The Committee rejected the ABA’s conclusion that our privacy expectations have changed. Citing the recordings commonly heard when calling a bank, credit card or telephone company, that conversations may be monitored or recorded for quality control or training purposes, the Committee asserted that “it is neither unlikely nor unjustifiable that many individuals assume that a commercial transaction will not be recorded unless they have been given notice of the possibility that it will be.” Whatever the merits of or evidentiary basis for this claim, the Committee concluded that it did not “think it unjustifiable for individuals to assume – or advisable for the legal profession to discourage individuals from assuming -that the business practices of lawyers are any less courteous and honorable than those of the local bank or telephone company.”
The City Bar Ethics Committee held that the privacy expectations of those being recorded were “considerably less relevant than the state of mind of the individual making the decision to engage in undisclosed taping.” The problem with taping is why it is being done. The Committee asserted that “it cannot seriously be doubted that an individual who engages in undisclosed taping does so in the hope that the target is not expecting to be taped,” and, therefore, undisclosed taping “smacks of trickery.”
This is a dubious premise, for most lawyer taping is defensive rather than offensive. Few lawyers spend their time trying to catch others in misrepresentations or deceptive conduct. The chief exceptions are law enforcement officials or lawyers pursuing civil rights and trademark infringement claims. Ethics practitioners report that practicing lawyers inquire about the propriety of taping a third party person primarily when they face deceptive conduct by that other person and seek to protect their client’s interests or their own license and reputation. While it is true that the lawyer recording a conversation expects that the person being taped will not tailor his or her words, it is also true that if everyone “spoke for the tape,” there might be little need for defensive taping.
A lawyer who tapes an unwary speaker has not “tricked” the speaker into saying anything. Rather, the lawyer has obtained potentially compelling evidence not only of what the speaker said, but of the speaker’s tone of voice and inflection, which would be missing if the lawyer’s secretary took a complete stenographic account of the same conversation.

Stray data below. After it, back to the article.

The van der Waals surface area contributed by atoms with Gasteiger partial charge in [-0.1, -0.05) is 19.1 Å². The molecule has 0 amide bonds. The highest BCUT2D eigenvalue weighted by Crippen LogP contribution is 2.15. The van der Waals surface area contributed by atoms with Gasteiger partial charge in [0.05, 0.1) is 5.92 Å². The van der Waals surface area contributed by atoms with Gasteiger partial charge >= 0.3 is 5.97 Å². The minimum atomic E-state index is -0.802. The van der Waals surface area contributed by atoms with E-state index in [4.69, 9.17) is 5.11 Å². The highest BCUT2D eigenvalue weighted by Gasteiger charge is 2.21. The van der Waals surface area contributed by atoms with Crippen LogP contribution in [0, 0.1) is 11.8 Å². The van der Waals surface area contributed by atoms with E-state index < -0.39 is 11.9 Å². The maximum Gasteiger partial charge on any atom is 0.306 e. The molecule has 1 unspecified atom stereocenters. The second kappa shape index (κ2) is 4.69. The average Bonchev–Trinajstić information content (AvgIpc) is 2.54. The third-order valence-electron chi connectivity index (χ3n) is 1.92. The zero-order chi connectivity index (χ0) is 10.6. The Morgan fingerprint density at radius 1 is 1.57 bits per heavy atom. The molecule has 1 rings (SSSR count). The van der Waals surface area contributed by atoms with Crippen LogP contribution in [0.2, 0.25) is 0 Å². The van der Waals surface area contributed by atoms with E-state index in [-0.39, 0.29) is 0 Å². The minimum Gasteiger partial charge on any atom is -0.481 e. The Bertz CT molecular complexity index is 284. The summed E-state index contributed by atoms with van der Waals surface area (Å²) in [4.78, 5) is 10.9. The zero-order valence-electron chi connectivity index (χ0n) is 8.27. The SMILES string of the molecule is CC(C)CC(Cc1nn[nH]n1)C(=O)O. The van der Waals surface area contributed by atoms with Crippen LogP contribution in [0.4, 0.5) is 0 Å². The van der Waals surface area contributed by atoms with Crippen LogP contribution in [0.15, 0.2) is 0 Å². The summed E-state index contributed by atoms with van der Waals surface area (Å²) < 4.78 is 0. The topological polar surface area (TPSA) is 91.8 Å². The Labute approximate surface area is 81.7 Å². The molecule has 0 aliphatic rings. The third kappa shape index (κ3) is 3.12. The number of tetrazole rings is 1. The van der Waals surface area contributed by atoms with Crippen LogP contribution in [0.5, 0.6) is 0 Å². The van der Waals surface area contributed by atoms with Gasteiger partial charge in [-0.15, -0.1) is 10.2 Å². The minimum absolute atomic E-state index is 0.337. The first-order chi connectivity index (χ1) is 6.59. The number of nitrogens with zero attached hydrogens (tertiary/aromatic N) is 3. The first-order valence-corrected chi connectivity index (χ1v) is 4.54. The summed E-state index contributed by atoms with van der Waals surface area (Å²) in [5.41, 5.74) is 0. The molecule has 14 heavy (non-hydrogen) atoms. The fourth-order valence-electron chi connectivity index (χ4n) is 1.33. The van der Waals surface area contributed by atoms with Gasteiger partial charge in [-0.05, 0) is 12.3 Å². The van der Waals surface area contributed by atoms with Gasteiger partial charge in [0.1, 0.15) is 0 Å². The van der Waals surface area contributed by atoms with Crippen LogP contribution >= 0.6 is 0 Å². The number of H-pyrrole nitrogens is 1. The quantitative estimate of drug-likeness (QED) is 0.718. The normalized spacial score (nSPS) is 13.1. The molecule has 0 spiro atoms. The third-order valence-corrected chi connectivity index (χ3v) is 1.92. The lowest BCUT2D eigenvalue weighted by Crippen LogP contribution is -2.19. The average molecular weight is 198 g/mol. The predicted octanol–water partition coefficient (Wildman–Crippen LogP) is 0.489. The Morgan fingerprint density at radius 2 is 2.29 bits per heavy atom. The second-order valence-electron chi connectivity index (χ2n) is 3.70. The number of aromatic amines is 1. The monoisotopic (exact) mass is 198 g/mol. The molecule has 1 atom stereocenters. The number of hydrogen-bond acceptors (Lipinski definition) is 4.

Interestingly, the Committee raised no objection to the transcription of every conversation by a lawyer’s secretary, even without disclosure to the other parties. What seems to make taping objectionable is that the results are undeniable and irrefutable. Lawyers may ethically ask their investigators to videotape adverse parties who claim permanent physical injuries — a picture of the “injured” party changing a tire, lifting boxes or running around a ball field is a compelling (and very sneaky) bit of evidence. The Committee did not address the inconsistency between forbidding a lawyer from taping a conversation with opposing counsel who insists that his client is too disabled to attend a deposition, and permitting the lawyer ‘s investigator to videotape the adverse party as he changes a tire the day before the scheduled deposition.
‘No Bright Line Test for Lawyer Taping’
While ABA Opinion 01-422 urged the importance of certainty in the ethics rules, noting the many exceptions throughout the country to the per se ban on lawyer taping, City Bar Opinion 2003-02 rejected the importance of a bright-line test for practicing lawyers. Instead, the City Bar advocated a “cautious case-by-case evolution toward the general principle that if undisclosed taping is done under circumstances that can be said to further a generally accepted societal good, it will not be regarded as unethical.”